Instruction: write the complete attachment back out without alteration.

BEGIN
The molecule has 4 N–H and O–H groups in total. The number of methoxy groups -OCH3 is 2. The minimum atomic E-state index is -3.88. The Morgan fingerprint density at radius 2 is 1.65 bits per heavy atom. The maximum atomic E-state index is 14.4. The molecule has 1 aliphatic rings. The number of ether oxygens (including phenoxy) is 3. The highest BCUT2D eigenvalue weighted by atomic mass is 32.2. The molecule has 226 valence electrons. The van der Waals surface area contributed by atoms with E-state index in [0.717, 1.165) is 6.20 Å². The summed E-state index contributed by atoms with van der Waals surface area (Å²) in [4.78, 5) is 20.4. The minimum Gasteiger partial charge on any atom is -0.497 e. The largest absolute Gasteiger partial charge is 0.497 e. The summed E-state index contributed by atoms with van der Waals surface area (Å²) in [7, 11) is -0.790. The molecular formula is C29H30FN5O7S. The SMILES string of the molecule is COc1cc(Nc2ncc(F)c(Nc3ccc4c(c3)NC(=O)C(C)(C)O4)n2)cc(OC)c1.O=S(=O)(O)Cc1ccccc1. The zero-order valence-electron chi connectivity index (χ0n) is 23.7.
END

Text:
The molecule has 4 N–H and O–H groups in total. The number of methoxy groups -OCH3 is 2. The minimum atomic E-state index is -3.88. The Morgan fingerprint density at radius 2 is 1.65 bits per heavy atom. The maximum atomic E-state index is 14.4. The molecule has 1 aliphatic rings. The number of ether oxygens (including phenoxy) is 3. The highest BCUT2D eigenvalue weighted by atomic mass is 32.2. The molecule has 226 valence electrons. The van der Waals surface area contributed by atoms with E-state index in [0.717, 1.165) is 6.20 Å². The summed E-state index contributed by atoms with van der Waals surface area (Å²) in [4.78, 5) is 20.4. The minimum Gasteiger partial charge on any atom is -0.497 e. The largest absolute Gasteiger partial charge is 0.497 e. The summed E-state index contributed by atoms with van der Waals surface area (Å²) in [7, 11) is -0.790. The molecular formula is C29H30FN5O7S. The SMILES string of the molecule is COc1cc(Nc2ncc(F)c(Nc3ccc4c(c3)NC(=O)C(C)(C)O4)n2)cc(OC)c1.O=S(=O)(O)Cc1ccccc1. The zero-order valence-electron chi connectivity index (χ0n) is 23.7.